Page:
|It is most desirable by all and every means to encourage the formation of sound public opinion on so important a question. This may be done, for example, by organising public meetings, by lectures, and by discussions in parliament and in the press, etc., etc. The General Committee will, on application, be happy to assist as far as possible any efforts in these directions made by Branches. When the League is fully organised, and sufficient funds, properly available for the purpose, are at the disposal of the General Committee, arrangements will be made for public meetings when and where desirable, and for securing the services of properly qualified persons to deliver lectures when required.
|The annual registration fees of members will be payable on the 1st of January in each year.
Annual registration fees paid before the 1st of January, 1885, will be considered as paid for the whole year 1885.
N.B.—It is to be observed by all members of the League, and by all sympathisers with the movement, that the "annual registration fee" has been fixed at the small sum of one shilling, so as to admit of all classes of the community joining the League.
The Imperial Federation League, therefore, relies on voluntary aid. Although the General Committee only require the "annual registration fees" to be sent from Branches, still, considering the heavy expenditure which will have to be incurred in carrying out the objects of the League, they will thankfully receive contributions from the Branches as well as from private individuals.
Publications of the Imperial Federation League.
Report of the Conference on Imperial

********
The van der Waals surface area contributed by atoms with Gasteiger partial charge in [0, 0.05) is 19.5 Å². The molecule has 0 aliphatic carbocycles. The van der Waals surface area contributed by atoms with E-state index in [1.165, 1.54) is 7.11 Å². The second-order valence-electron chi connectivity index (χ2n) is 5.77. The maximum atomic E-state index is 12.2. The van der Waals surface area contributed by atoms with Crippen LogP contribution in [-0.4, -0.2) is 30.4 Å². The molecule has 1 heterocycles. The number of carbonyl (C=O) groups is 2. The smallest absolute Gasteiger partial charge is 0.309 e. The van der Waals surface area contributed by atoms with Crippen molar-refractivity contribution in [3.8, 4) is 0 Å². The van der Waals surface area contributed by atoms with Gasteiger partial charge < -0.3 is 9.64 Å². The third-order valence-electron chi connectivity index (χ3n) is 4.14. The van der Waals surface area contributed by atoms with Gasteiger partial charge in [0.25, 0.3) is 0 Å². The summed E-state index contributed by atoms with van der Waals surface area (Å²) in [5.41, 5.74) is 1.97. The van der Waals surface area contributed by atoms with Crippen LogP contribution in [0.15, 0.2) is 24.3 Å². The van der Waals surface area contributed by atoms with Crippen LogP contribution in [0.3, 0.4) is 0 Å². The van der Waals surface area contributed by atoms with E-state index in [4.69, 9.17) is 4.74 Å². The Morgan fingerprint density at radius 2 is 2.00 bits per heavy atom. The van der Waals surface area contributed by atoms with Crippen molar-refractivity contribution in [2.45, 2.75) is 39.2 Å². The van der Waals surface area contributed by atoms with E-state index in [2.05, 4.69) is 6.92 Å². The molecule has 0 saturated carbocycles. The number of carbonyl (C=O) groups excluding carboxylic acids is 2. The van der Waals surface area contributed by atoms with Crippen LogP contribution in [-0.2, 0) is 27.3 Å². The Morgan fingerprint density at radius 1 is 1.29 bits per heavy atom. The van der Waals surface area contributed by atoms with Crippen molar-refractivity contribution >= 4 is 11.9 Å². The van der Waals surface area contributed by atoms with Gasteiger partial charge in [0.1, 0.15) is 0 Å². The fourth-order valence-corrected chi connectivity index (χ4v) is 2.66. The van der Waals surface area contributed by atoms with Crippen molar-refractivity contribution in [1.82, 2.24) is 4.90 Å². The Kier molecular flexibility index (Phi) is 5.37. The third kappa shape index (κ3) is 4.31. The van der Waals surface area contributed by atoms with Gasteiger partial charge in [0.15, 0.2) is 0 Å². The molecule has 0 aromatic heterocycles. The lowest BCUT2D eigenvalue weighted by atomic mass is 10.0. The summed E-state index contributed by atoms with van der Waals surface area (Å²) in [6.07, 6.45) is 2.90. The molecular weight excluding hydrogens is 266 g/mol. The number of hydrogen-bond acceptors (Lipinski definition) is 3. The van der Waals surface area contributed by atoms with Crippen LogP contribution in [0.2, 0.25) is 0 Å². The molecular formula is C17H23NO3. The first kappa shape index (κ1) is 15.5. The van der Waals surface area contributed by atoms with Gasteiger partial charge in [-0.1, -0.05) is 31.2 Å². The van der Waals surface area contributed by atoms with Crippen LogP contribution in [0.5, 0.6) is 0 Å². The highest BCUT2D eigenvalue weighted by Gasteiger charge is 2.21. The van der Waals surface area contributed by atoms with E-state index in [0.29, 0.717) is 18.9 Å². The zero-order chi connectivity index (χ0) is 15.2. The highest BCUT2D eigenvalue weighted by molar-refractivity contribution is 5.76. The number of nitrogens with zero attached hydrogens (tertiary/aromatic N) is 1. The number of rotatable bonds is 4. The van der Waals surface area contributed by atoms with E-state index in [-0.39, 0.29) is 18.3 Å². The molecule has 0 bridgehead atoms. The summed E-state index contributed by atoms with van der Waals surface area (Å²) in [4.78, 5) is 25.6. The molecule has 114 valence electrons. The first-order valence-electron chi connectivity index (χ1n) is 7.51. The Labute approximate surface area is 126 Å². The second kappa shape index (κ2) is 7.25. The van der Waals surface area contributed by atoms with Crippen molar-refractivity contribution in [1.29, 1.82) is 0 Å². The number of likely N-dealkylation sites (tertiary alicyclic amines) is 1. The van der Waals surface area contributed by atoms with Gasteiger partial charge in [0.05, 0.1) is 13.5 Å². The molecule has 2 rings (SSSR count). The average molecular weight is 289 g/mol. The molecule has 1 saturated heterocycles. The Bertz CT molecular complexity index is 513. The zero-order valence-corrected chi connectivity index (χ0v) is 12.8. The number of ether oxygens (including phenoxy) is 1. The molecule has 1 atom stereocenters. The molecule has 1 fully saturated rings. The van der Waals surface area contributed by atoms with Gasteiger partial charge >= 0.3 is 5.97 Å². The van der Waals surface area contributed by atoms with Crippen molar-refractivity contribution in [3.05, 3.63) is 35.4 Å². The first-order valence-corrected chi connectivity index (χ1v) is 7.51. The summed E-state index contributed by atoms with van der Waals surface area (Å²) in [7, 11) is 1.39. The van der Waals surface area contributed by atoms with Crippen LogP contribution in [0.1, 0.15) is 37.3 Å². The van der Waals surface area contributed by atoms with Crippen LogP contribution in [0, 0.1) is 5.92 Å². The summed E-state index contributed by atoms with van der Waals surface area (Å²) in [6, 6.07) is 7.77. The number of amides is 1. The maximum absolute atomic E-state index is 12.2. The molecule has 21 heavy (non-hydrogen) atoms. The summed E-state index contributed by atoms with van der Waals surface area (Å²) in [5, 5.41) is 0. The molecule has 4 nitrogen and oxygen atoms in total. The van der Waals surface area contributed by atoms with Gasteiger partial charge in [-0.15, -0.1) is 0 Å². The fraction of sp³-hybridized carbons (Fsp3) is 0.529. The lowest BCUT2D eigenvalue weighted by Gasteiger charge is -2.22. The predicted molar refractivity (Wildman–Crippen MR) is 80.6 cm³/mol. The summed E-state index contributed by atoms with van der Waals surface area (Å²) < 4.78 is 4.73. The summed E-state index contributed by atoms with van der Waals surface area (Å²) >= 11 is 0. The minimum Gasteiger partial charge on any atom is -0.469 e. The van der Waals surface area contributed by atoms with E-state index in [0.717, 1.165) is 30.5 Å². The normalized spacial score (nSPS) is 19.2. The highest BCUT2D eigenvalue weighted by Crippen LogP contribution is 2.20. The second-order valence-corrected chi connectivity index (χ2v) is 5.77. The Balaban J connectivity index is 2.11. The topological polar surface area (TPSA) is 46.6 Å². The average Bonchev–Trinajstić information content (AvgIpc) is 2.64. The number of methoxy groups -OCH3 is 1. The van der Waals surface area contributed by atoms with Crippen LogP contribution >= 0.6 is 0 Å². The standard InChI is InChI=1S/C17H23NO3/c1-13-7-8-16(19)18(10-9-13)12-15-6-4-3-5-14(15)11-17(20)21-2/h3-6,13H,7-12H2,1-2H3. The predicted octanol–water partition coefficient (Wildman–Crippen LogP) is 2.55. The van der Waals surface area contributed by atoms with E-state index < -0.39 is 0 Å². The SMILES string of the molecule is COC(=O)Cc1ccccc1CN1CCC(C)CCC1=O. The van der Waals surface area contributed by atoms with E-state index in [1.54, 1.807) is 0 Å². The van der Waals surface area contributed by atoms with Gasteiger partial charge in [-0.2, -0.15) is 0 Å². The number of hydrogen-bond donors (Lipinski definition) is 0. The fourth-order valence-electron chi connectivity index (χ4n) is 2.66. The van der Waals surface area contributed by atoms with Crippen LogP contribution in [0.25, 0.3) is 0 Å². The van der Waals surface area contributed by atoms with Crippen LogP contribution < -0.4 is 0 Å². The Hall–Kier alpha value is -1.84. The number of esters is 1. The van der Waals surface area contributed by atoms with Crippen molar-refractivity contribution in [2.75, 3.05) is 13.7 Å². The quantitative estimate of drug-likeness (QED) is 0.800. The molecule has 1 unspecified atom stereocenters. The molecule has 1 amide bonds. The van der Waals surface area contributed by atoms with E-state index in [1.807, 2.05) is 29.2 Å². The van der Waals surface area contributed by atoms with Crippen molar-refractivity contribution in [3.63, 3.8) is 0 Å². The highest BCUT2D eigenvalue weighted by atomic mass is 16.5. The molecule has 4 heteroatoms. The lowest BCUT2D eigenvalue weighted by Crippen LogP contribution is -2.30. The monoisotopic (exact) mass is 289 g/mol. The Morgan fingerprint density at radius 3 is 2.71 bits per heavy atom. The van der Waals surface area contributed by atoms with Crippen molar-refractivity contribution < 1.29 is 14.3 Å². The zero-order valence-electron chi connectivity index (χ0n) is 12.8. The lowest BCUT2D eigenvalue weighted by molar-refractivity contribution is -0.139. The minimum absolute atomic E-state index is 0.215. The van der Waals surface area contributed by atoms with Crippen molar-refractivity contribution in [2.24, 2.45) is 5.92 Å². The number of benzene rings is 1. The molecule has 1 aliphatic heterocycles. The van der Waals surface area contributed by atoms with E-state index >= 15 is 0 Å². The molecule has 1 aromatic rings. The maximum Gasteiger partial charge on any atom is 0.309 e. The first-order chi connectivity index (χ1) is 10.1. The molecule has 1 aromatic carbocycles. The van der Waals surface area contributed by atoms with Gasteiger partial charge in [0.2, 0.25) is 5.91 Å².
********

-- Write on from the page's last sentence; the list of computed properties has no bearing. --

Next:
Federation, held July 29th, 1884. Price 6d.
Report of the Adjourned Conference and First Meeting of the League, Nov. 18, 1884. Price 2d.
Information for the Use of Branches. Price id.
The above may be had on thick paper in wrapper, or on thin paper for Colonial and Foreign circulation.page break
"There is no more idle conception, among all the vain imaginations that fill the atmosphere of Politics, than the conception which now and then finds vent, that there are in this country a party of men who are insensible to the great dignity and the great duties connected with the maintenance of the Colonial Empire of England. There have been superstitions gathering round the nature of that Empire. It may have been valued in wrong ways; but there is no man, I believe, worthy of the name of a statesman—no man known to me in the sphere of political life—who is not sensible that the business of founding and of cherishing those Colonics is one which has been so distinctly entrusted by Providence to the care of the people of this country, that we should almost as soon think of renouncing the very name of Englishmen, as of renouncing the very great duties which, passing beyond the seas, are imposed upon us with regard to the more distant, but not less dear, portions of this great British Empire."
—Speech of Mr. Gladstone at the Mansion House, August 7, 1881.
"In my opinion no minister in this country will do his duty who neglects any opportunity of re-constructing, as much as possible, our Colonial Empire, and of responding to those distant sympathies which may become the source of incalculable strength and happiness to this land."
—Speech of Mr. Disraeli, 1872.